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Budget 2016: government's plans for education reform

The education sector responds to confirmed academy conversion plans and school funding formula

Posted by Stephanie Broad | March 16, 2016 | People, policy, politics

Today’s budget confirmed expected plans for all schools in England to become, or be in the process of becoming, an academy by the end of this Parliament in 2020.

While school leaders’ unions have expressed caution at using academisation as an answer to school improvement, senior figures in the academy sector have expressed confidence in the plan. 

Dame Dana Ross-Wawrzynski, CEO of Bright Futures Educational Trust, says the academy education system will enable school leaders to innovate and develop schools more freely. 

"While some parts of the education sector might be concerned about the rigours of changing to an Academy system, the shift away from local authority control will enable schools to be more innovative and fleet of foot,” she said.

"'Entrepreneurial' is a word generally reserved for business but many feel the time has come for schools to adopt a more financially-savvy approach. Tony Blair acknowledged this week that the public sector is 'not good at innovating' and multi-academy trusts are already developing new ways to increase funding and improve on existing standards.  

"School leaders should view this an opportunity for reform that will enable them to cut through a lot of the restraints currently applied to school administration. Educational reform is by no means an easy task but this is a step in the right direction and will enable better collaboration and development between schools."

Ian Cleland, CEO of Academy Transformation Trust, said that while there is no perfect solution, the academy trust approach is achieving more for their pupils every year: "We have ambitious growth plans as a trust and this coincides with the government's plans to convert all schools into academies." 

The Active Learning Trust is confident in improvement in the academy sector. CEO Gary Peile said: “The Active Learning Trust is ready to support schools who plan to  convert to an academy by 2020 after today’s announcement. Most, but not all, schools who joined the Trust did so at a time when they had a need to improve rapidly and all sought a partnership with a Trust and other schools to aid that work. 

“Central, and indeed crucial, to our development has been a shared understanding that all schools are now responsible for securing improvement across the Trust. We believe that this strong system of school to school support, held to account by a Trust, is having a direct positive impact on progress and attainment across our area. We expect to play our part in supporting other schools in the coming years who wish to take advantage of working with us and to share in the work to help all our pupils and students reach their goals.”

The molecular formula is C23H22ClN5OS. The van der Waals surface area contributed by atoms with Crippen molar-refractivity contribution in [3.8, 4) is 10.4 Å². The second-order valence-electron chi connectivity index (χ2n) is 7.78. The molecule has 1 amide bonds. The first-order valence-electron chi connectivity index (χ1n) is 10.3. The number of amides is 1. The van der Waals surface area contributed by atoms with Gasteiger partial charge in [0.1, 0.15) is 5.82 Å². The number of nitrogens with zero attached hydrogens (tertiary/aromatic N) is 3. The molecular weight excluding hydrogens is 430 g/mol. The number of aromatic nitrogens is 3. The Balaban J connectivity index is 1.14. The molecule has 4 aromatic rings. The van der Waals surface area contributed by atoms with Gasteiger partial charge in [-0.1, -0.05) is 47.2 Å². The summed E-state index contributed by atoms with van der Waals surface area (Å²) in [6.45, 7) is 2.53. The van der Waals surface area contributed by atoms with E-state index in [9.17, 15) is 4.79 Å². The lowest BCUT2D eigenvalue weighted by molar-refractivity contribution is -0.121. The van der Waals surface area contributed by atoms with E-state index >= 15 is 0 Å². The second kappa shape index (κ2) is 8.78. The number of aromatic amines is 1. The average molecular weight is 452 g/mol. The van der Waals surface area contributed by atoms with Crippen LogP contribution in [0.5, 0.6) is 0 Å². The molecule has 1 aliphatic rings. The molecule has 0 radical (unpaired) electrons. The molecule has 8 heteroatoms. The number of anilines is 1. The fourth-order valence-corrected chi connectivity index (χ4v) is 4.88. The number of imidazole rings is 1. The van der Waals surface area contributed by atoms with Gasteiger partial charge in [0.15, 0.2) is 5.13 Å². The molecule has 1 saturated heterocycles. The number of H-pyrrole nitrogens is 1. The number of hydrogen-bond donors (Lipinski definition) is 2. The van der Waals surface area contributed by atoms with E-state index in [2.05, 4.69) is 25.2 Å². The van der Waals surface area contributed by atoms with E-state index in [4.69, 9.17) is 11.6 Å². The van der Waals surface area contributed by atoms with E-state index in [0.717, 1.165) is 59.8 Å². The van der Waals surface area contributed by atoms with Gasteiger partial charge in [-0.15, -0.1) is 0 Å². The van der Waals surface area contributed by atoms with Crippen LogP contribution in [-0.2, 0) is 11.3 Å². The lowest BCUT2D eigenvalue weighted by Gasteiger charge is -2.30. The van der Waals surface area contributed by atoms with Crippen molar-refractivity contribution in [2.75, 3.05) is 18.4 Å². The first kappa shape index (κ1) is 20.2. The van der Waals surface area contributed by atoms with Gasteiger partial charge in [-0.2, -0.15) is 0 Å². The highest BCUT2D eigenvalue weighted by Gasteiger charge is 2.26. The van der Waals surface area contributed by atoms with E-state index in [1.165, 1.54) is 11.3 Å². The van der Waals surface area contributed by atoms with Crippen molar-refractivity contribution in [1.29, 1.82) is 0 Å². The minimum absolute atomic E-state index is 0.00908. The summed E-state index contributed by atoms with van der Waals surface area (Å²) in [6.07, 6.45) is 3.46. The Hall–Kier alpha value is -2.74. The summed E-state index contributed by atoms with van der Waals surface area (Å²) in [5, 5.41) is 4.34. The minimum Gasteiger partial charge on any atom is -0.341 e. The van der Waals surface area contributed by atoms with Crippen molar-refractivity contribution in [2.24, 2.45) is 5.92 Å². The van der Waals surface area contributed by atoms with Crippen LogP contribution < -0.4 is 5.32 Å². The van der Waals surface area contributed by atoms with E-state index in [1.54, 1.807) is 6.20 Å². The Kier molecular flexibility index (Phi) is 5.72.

Mark Cummins, charity & education partner at Russell New, says improving standards of teaching should be the priority when schools are converted. 

“The quality of teaching and learning should be top of the agenda,” he said. “Schools of charitable status are highly regulated organisations, and rightly so. Risk assessment for academies is essential as this establishes who is responsible for each role within the risk process. Larger schools may well find themselves in a position to hire an in-house team of specialists; one that can keep abreast of current regulation updates and ensures that annual audits are completed. However, for the smaller school, these responsibilities can often fall on the already stretched senior management team. This can obviously have a severe impact on their performance in frontline duties which has a knock on effect on their ability to teach and therefore, the child's ability to learn.”

Mike Hamilton, director at education provider Commando Joe’s, applauded the proposed extension to the school day, supported by new funding.

“I welcome the fact the Chancellor is placing emphasis on the education system,” he said.

“Providing incentives to schools which dedicate time to sport and extra-curricular activities will be a way of encouraging more children to take part, which is a positive thing. These activities help to develop teamwork, leadership and organisational skills as well as helping to build character and resilience in pupils – all things that will help them realise and reach their potential in later life.”

Another key announcement in the Budget is the introduction of a ‘fair funding formula’ for schools worth £500m. Firefly co-founder Joe Mathewson has described this as "the biggest change to education since the closure of the grammar schools".

“The chancellor's plan to allocate £500m to ensure a "fair funding" formula for schools creates opportunities for transformation in education,” says Joe. “Regardless of whether full academisation by 2022 in and of itself leads to school improvement or not - and this will be a long and heated debate - this draft legislation well and truly opens the door for the ambitious teacher and the “teacherpreneur”.

“This is where edtech can play a huge part in making the sharing of best practice easier by connecting and sharing, whether it's between departments or entire schools. With technology schools’ resource pages, curriculum structure, homework assignments and much more can be effortlessly passed from one teacher to another. It's this macro level of communication and collaboration that could see the new academies excelling. 

“Rather than thinking about technology in and of itself, there's a real opportunity to use it to encourage best practice, innovation and empower teachers across a network of schools to improve performance, accountability and oversight.”

We want to hear your views on how the #Budget2016 will affect the education sector – send us your comments here.

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